Fri, Jun 10, 2011 : 5:21 a.m.

I love the unions, they cry about a 470 dollar budget cut but say nothing about the 230 dollars going to their lucrative pension fund. Actions speak louder than words. I'm all for teachers, I'm opposed to the uncompromising, unresponsive, uncooperative teacher's &quot;unions&quot; who misrepresent, falsify, and manipulate the facts to suit their own needs. Teachers would be better off to seperate themselves from these &quot;bully unions&quot;. It's time to put your expertise to use in getting this runaway union train under control.

Macabre Sunset

Fri, Jun 10, 2011 : 1:15 a.m.

&quot;In addition, retirement costs are expected to increase by about $230 per pupil.&quot; This will continue. And until it's addressed at the state level, our children will suffer.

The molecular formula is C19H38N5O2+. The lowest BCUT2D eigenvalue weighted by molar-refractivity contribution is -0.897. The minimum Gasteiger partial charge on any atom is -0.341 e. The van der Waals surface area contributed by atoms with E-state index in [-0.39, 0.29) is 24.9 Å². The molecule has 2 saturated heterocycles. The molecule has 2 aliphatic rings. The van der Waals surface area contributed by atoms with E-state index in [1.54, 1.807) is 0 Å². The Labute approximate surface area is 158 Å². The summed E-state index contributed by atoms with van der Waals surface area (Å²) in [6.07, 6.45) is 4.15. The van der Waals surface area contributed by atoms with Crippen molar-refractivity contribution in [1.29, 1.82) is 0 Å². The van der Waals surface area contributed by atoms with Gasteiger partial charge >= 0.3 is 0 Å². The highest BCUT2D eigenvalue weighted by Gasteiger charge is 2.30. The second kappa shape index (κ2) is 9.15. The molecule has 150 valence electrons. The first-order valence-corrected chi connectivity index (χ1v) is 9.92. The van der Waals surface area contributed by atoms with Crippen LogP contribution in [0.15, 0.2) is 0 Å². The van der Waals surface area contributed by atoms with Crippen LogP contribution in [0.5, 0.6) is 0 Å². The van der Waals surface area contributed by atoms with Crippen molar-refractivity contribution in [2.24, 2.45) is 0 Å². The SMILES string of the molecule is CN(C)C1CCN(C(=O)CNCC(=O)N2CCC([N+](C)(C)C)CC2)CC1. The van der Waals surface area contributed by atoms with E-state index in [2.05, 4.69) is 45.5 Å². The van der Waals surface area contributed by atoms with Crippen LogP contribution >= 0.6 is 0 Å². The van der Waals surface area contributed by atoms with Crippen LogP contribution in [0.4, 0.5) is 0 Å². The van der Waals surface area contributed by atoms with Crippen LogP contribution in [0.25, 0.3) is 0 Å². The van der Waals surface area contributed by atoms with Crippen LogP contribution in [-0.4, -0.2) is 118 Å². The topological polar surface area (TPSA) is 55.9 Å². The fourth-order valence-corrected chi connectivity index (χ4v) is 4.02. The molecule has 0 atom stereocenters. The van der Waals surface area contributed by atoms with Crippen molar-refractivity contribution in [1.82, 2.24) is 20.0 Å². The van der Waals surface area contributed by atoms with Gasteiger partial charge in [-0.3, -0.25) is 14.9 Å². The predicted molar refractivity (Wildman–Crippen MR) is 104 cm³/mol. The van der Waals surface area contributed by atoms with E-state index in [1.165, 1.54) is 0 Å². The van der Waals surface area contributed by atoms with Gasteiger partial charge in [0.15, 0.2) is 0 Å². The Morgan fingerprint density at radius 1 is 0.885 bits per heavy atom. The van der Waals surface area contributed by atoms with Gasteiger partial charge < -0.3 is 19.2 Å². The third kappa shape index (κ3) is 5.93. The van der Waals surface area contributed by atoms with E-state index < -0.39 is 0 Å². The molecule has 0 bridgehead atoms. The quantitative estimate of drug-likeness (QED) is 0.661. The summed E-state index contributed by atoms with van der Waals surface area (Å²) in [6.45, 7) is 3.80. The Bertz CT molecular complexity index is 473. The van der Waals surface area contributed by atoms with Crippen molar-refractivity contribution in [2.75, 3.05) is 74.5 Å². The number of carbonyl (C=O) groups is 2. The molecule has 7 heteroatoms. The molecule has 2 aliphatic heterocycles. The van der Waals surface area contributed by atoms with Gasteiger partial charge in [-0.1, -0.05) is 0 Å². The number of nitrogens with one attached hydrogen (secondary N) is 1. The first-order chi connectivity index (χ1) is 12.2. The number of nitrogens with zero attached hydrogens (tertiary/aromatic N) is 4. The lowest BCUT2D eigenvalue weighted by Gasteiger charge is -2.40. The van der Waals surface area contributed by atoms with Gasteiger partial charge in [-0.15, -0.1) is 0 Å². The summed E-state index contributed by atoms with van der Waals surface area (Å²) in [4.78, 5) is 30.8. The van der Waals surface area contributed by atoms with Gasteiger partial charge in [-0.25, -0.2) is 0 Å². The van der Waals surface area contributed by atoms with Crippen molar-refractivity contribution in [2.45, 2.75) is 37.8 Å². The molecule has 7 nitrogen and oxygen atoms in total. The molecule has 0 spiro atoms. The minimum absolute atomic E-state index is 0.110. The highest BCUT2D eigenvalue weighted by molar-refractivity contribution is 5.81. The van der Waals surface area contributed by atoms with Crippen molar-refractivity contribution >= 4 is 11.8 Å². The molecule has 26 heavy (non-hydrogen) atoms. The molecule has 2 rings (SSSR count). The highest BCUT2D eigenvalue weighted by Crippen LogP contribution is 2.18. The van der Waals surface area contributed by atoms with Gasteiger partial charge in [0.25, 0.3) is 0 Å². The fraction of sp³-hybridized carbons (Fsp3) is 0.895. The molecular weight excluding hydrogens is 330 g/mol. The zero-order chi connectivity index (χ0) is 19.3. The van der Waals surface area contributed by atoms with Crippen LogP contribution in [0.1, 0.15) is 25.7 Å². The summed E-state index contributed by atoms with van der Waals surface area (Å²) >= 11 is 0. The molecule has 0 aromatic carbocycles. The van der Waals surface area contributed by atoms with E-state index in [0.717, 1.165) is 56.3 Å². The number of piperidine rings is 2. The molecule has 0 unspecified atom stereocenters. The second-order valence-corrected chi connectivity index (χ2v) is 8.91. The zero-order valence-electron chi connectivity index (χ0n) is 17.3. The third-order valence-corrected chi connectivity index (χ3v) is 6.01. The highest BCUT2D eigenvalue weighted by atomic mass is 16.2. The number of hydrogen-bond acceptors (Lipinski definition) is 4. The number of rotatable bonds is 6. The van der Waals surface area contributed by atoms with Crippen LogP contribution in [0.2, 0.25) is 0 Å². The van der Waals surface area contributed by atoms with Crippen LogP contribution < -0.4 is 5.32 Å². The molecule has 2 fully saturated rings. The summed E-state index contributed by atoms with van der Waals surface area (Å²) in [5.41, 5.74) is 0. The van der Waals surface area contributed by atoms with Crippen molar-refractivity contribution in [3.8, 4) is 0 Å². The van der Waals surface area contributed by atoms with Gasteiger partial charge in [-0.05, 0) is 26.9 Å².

Thu, Jun 9, 2011 : 10:21 p.m.

Cut administrators. Pay teachers a salary equal to the private sector (this will most likely be a raise). Have benefits brought into line with the private sector (this will be a reduction). This myopic budget kicks the can down the road. It will be worse next year and the year after and so on.


Sat, Jun 11, 2011 : 3:03 p.m.

1bit - Nationwide, private-sector salaries for K-12 teachers run $30-50k per year in salary, and another $20k max for benefits, including a defined-contribution pension with minimal matching from the employer. In other words, on average teachers earn about 50% of what AAPS and typical SE Michigan school districts pay for similar education and levels of experience. That's what private schools pay (several friends are teachers at private schools) and that's what charters pay, sometimes even here. Michigan's teachers are among the highest paid in the US, and Ann Arbor's teachers are among the highest paid in Michigan. Plus Michigan public school teachers get gold-plated health insurance and excellent, defined benefit pensions. School administrators get the same deal, only even more generous. I agree with you. The state and the school districts MUST reform this structural imbalance. We can no longer afford the MEA skimming 10-25% off every teachers' health insurance coverage.